Back in 2008 when Dermot Bolger published my first poem in an anthology he edited for New Island, he said to me at the launch: “That’s it, Brian, now you’re a poet”. It’s a peculiar designation, poet, but now, nine years later on the cusp of launching my first collection After The Fall with Salmon Poetry, I can accept the appellation a little more readily.
Back then I had no plans to write a collection. I’d always been very interested in writing in general and poetry in particular. As a nineteen year old I’d read some poems on stage supporting noisy bands in The Underground on Dame Street, filled with the kind of self-belief that only youth can sustain. As I got older I stopped writing poems; I succumbed to the pull of the working world and a growing sense of self-consciousness. I admit I was embarrassed by my lingering interest in poetry, in the way Adam and Eve must have been when they first saw their own nakedness in Eden.
But I went back to poetry after a while, as I always knew I would, after I completed a degree in English Literature as a mature student in London. My first attempts were awful but they weren’t for anyone else’s eyes at that stage, so it didn’t matter. I think you need to work alone for a while, to write the unreadable and destroy the evidence before anyone else sees it, and then start over again and again until you begin to find a subject and a voice. Like everything else it takes time, but that first published poem was a milestone for me. After that more poems were written and published, more each year, until the sheer number of them set me wondering if there could be a collection in there somewhere.
By this time I’d made some very good friends who shared my interest, all working poets and very intelligent readers too. I began to send poems out to journals and to enter competitions in a structured way. I was building a profile even if I didn’t realise that was what I was doing. Here I must make a confession. If you look at my website I appear to be publishing poems regularly or being placed in competitions (occasionally winning), and this is true. But what my website doesn’t tell you is that for every success there are many failures and rejections. This is a fact of life for all writers and poets, so if you’re determined to be a poet, a published poet, then you must grow a thick skin.
Three years ago I joined the Hibernian Poetry Workshop which is comprised of a supremely talented bunch of published poets who possess razor sharp critical faculties. We meet each month at the Teachers Club on Parnell Square. The quality of the work is such that one is compelled to push oneself with each new poem before you bring it to the workshop. Here I learned how to improve my work from listening to others dissect my poems, but I also learned an awful lot from hearing the other poets read their work and talk about it. Perhaps most beneficial to my understanding of the practise was the confidence it gave me to speak about poetry, my own and others.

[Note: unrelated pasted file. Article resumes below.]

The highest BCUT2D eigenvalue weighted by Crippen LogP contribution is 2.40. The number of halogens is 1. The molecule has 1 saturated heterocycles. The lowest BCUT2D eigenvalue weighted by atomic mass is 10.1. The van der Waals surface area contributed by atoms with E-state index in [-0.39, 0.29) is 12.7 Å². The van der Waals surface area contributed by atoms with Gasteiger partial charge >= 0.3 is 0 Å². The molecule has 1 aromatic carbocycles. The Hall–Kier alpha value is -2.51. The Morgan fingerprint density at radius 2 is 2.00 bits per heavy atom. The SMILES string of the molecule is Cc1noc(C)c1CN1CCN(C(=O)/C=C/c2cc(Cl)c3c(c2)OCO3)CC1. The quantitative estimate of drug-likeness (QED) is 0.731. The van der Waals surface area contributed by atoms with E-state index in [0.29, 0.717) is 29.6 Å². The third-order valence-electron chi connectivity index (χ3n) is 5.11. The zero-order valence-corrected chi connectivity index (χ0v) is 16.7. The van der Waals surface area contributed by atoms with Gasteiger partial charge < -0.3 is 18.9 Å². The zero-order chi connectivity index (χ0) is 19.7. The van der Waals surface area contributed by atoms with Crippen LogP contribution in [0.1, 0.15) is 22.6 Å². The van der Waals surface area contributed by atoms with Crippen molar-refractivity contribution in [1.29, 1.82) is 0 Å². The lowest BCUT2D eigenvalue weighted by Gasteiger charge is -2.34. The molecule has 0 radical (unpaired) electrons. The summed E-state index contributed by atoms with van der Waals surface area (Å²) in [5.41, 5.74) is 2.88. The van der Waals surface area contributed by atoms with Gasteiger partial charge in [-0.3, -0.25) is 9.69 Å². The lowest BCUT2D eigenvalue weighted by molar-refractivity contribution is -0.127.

So, two years ago I had a sizeable body of work, some published, some not, and I began to consider the idea of publishing a full collection. Of course I’d been reading a lot of poetry over the years and I’d become very familiar with poetry collections by poets from many different backgrounds. My own poems are a mix of formal and free verse lyrics that deal with family, memory, religion, politics and relationships; a broad enough range of subjects and themes, and as I read the poems I began to despair of ever being able to present them in any thematic fashion that made sense.
Again I looked to fellow poets for help and what stayed with me most was the advice of poet, Michael O’Loughlin, to just relax. A first collection is like a greatest hits to some degree, he said, a showcase for your best work to date. Typically when I stopped looking for connections I began to find them. The phrase “after the fall” appears in three of the poems and fall as a season predominates. When I was at college studying English Literature the two poems that stayed with me most were Milton’s Paradise Lost and Shelley’s Prometheus Unbound. The idea of Free Will is at the root of both these works. Some very complex ideas lie behind the idea of Original Sin and its consequences for mankind. In the Judeo-Christian tradition we are told that, having been expelled from Eden, mankind was forced to live and die in an imperfect world. But the argument can also be made that the so-called fall of man was the key to mankind’s future freedom and that, despite the flawed nature of existence, our lives are made all the sweeter by the opening up to us of the life of the senses.
I was delighted when Salmon Poetry agreed to publish my collection. It’s been a long time coming, but if you’re a poet that’s okay. Poetry is a long game. It keeps. Be patient and keep working, building your profile, publishing poems, reading at events, reading and listening to other poets, meeting other poets, getting and giving advice. Use the resources that are out there (Kate Dempsey’s Emerging Writer and Angela Carr’s A Dreaming Skin blogs were indispensable). And find some time somehow to keep writing regularly. Be organised. Take your work seriously – if you don’t, nobody else will. If you do all that you will become a poet, even if you’re not sure you want to be called by that name.
(c) Brian Kirk
Order your copy of After the Fall here.